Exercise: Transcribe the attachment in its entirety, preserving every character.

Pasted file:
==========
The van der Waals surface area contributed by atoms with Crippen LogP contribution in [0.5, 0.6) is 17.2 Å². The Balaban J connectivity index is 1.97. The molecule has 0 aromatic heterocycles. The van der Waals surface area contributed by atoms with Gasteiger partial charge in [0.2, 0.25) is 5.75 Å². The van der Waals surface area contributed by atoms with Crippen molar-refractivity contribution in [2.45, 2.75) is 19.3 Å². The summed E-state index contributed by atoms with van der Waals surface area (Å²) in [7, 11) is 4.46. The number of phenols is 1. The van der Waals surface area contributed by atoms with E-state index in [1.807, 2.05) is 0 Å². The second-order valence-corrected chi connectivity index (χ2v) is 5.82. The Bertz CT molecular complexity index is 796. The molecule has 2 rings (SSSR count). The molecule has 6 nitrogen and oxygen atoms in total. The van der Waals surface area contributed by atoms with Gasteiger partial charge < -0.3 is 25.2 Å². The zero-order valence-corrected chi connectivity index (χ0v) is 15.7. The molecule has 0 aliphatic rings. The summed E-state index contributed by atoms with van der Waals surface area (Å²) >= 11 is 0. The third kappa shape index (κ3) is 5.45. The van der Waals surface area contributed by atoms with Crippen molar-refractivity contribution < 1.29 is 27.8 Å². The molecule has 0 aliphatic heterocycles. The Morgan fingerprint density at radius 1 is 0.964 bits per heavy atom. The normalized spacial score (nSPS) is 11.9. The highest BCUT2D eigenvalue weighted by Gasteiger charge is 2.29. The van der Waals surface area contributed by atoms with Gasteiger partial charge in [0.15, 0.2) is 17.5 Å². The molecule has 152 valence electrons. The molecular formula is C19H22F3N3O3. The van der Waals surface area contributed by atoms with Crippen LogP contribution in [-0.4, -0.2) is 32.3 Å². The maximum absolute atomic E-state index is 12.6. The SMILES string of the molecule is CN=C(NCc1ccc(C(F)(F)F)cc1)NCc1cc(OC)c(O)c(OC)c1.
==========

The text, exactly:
The van der Waals surface area contributed by atoms with Crippen LogP contribution in [0.5, 0.6) is 17.2 Å². The Balaban J connectivity index is 1.97. The molecule has 0 aromatic heterocycles. The van der Waals surface area contributed by atoms with Gasteiger partial charge in [0.2, 0.25) is 5.75 Å². The van der Waals surface area contributed by atoms with Crippen molar-refractivity contribution in [2.45, 2.75) is 19.3 Å². The summed E-state index contributed by atoms with van der Waals surface area (Å²) in [7, 11) is 4.46. The number of phenols is 1. The van der Waals surface area contributed by atoms with E-state index in [1.807, 2.05) is 0 Å². The second-order valence-corrected chi connectivity index (χ2v) is 5.82. The Bertz CT molecular complexity index is 796. The molecule has 2 rings (SSSR count). The molecule has 6 nitrogen and oxygen atoms in total. The van der Waals surface area contributed by atoms with Gasteiger partial charge < -0.3 is 25.2 Å². The zero-order valence-corrected chi connectivity index (χ0v) is 15.7. The molecule has 0 aliphatic rings. The summed E-state index contributed by atoms with van der Waals surface area (Å²) >= 11 is 0. The third kappa shape index (κ3) is 5.45. The van der Waals surface area contributed by atoms with Crippen molar-refractivity contribution < 1.29 is 27.8 Å². The molecule has 0 aliphatic heterocycles. The Morgan fingerprint density at radius 1 is 0.964 bits per heavy atom. The normalized spacial score (nSPS) is 11.9. The highest BCUT2D eigenvalue weighted by Gasteiger charge is 2.29. The van der Waals surface area contributed by atoms with Gasteiger partial charge in [0.15, 0.2) is 17.5 Å². The molecule has 152 valence electrons. The molecular formula is C19H22F3N3O3. The van der Waals surface area contributed by atoms with Crippen LogP contribution in [-0.4, -0.2) is 32.3 Å². The maximum absolute atomic E-state index is 12.6. The SMILES string of the molecule is CN=C(NCc1ccc(C(F)(F)F)cc1)NCc1cc(OC)c(O)c(OC)c1.